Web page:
Two movie theaters that served Istanbulites for decades recently announced that they are terminating their operations amid an ongoing halt in all cultural activities and social gatherings due to the COVID-19 pandemic.
Movie theaters throughout the country were temporarily shut down as of March 17 through a circular note issued by the Ministry of Interior as part of measures against the spread of the coronavirus.
The historic Rexx movie theater in the Asian district of Kadıköy has decided to end its operations for good and begin evacuation, reports said.
The reason for Rexx to evacuate is reportedly due to rent disagreements with a Greek Orthodox foundation that owns the building housing the movie theater. In a post published on the municipality’s official Twitter account, Kadıköy Mayor Şerdil Dara Odabaşı confirmed Rexx’s decision to terminate its operations. “We will evaluate with owners of the cinema building how we can carry this valued cultural heritage to the future after the outbreak is overcome,” Odabaşı added.
Rexx, regarded as a landmark located in one of Turkey’s most active culture and arts scenes, was one of the few remaining independent movie theaters in the city, where chain theaters occupying remote parts of shopping malls became the norm over the last decade. It was one of the key locations hosting the Istanbul International Film Festival, which was supposed to be held for the 39th time this year between April 10 and 21 but postponed as part of measures against COVID-19.
However, the movie theater was also associated with poor service quality, inadequate display features and financial troubles over the last years. Similar reports regarding Rexx's closure had lead to protests in 2016.
The site now occupied by Rexx once housed Apollon Theater, also known as Theatron Halkidonas by the Greek community, a famed venue of its time which also saw renowned actress Afife Jale taking the stage for the first time as a woman with Turkish-Muslim roots in 1920. The theater started serving as a movie theater beginning from 1930 and the building was demolished in 1961, replaced by a modern movie theater building next year and started operating as “Reks.” It was rebranded “Rexx” in 1996 and became one of the rendezvous points in Istanbul ever since as its surrounding neighborhood slowly turned into one of the city’s entertainment hotspots.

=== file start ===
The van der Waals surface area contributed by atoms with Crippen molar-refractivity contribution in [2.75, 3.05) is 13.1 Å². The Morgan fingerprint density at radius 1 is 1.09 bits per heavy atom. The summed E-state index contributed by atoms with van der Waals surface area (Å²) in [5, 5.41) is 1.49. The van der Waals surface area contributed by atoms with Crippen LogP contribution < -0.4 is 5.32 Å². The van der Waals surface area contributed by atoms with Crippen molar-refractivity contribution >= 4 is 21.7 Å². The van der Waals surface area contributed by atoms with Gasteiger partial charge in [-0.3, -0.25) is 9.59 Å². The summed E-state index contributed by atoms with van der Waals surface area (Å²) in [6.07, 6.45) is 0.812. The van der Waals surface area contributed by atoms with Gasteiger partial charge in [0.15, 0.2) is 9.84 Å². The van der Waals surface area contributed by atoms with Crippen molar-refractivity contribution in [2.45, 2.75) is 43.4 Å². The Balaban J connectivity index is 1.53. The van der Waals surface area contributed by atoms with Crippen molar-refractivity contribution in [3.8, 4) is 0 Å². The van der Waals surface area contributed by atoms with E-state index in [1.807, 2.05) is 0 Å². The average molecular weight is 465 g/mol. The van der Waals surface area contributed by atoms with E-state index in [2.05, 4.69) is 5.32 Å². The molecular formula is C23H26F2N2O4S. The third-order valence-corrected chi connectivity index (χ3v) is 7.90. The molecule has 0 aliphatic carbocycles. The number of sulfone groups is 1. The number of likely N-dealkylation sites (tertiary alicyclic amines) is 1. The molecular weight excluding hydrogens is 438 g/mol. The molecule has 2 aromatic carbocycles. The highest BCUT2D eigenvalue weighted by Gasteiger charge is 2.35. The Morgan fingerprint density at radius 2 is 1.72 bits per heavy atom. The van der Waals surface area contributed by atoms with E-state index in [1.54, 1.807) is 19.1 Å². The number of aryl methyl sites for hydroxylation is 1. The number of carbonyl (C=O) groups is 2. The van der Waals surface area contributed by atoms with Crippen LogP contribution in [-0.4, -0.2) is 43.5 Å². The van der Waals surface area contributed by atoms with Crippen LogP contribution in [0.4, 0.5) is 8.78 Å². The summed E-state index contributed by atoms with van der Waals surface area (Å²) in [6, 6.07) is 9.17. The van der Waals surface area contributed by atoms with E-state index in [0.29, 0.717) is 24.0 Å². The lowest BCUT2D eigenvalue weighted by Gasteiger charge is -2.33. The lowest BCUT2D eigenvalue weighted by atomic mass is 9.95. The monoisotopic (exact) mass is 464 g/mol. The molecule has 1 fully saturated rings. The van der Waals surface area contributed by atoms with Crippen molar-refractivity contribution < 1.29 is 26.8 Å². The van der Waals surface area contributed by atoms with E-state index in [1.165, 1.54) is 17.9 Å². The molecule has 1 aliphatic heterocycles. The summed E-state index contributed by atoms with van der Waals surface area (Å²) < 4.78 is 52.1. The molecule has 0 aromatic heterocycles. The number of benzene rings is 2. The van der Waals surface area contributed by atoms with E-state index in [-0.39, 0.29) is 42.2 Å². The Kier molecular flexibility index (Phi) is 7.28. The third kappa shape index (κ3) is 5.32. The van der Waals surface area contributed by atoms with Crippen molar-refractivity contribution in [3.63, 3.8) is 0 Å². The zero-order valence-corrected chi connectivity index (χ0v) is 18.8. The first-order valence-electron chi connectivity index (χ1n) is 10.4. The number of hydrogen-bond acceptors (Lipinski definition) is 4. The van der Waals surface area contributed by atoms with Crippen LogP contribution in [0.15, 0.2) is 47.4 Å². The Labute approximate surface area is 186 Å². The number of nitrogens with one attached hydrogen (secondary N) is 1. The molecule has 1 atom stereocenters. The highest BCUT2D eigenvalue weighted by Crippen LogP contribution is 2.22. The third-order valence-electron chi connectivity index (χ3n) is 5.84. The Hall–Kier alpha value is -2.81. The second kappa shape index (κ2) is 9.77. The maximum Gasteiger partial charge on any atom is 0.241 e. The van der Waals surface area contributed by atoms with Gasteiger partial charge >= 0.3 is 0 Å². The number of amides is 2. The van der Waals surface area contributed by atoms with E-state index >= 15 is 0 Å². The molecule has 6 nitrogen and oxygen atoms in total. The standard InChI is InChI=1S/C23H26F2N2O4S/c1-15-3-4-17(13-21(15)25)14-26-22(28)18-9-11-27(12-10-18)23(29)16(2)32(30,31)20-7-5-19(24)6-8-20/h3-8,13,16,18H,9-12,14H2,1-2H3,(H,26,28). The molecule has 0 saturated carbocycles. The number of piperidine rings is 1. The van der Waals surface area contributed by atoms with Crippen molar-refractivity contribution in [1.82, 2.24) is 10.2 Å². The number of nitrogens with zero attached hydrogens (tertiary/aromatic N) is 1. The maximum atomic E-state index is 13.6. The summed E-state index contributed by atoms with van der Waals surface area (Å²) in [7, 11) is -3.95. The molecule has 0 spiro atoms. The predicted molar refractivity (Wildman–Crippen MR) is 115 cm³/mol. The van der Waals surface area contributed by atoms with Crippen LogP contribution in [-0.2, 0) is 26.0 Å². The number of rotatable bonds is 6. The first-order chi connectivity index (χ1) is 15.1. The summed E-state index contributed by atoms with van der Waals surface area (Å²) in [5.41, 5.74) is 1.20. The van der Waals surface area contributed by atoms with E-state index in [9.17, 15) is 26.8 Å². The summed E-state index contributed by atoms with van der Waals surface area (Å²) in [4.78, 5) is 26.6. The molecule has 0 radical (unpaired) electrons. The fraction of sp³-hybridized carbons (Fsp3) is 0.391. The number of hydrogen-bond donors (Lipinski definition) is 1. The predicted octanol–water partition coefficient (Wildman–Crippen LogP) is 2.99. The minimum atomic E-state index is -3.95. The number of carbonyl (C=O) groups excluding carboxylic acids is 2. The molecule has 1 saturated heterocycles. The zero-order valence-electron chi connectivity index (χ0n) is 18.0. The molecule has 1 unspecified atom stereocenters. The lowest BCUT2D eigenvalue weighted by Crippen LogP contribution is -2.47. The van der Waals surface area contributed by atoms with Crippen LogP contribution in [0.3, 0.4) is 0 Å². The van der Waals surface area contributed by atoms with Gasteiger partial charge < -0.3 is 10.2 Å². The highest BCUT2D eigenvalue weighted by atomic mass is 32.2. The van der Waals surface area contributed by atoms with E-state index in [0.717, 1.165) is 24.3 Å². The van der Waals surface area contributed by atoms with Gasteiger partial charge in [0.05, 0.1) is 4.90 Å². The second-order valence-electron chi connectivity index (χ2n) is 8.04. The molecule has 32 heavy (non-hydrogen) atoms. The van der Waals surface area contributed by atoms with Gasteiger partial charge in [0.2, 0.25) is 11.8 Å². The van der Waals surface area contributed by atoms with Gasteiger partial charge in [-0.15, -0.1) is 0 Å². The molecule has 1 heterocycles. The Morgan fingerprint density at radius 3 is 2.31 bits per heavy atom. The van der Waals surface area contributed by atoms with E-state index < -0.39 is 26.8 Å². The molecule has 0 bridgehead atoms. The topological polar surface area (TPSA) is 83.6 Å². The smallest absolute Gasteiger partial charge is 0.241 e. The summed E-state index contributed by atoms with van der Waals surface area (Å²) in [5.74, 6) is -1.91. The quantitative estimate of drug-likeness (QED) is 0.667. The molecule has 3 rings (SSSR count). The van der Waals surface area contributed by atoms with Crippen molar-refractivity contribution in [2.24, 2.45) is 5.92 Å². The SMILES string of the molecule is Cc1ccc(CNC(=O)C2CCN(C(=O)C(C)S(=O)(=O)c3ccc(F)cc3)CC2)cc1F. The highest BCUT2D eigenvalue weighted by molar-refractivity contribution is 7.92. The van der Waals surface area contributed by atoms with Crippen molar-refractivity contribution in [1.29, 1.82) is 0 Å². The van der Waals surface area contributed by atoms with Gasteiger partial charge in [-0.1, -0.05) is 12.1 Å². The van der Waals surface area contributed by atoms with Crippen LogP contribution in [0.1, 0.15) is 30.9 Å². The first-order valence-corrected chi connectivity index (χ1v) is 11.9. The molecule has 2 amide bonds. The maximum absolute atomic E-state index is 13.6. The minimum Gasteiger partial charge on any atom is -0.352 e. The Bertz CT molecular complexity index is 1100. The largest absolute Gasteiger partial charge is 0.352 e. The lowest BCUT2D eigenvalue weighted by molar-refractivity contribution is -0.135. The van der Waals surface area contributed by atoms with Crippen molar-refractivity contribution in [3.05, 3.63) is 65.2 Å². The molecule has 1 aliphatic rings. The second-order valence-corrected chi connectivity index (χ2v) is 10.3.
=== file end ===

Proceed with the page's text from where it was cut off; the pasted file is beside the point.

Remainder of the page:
Another movie theater that recently ended regular operations is Atlas Movie Theater located in the European district of Beyoğlu. Established in 1948, Atlas was one of the oldest operating movie theaters in Istanbul and the passage giving way to the movie theater is one of the renowned meeting points of Istiklal Street. The movie theater was also one of the few survivors of the glorious “Yeşilçam” (Green Pine – in an apparent reference to Hollywood) era, which lasted between the mid-1950s until the mid-1970s and saw the Turkish cinema scene turn into a full-fledged industry producing hundreds of movies annually, although lacking in-depth, acting quality and shooting techniques. Mainly centered on the namesake street joining Istiklal Street, the Yeşilçam era saw hundreds of movie theaters established throughout Turkey, including the Beyoğlu area, the center of all the action.
Irfan Atasoy, the son of one of the partners operating Atlas – the other being famed producer, director and screenwriter Türker Inanoğlu – recently told Turkish news platform Medyascope that they were somehow forced to shut down as they could not make money for the last seven to eight years, while the Ministry of Tourism and Culture insisted on converting the venue into a cinema museum. The ministry is indirectly the owner of the venue since its ownership was transferred to the Treasury in 1985.
A written statement by the ministry, however, said the cinema will be restored in accordance with the original building. “The Istanbul Cinema Museum will reopen its doors in September to convey the aesthetic of cinema to new generations with its yesterday and today, at the historic Atlas building, encompassing Atlas Movie Theater and at Yeşilçam, the heart of Turkish cinema,” the statement said, adding that the venue will serve as the main point for gala and premier events.
The museum is projected to be a living one with “educating, entertaining and hosting” features and will host one of the world’s richest collections in chronological terms and will offer a unique experience site for future movie makers, it added.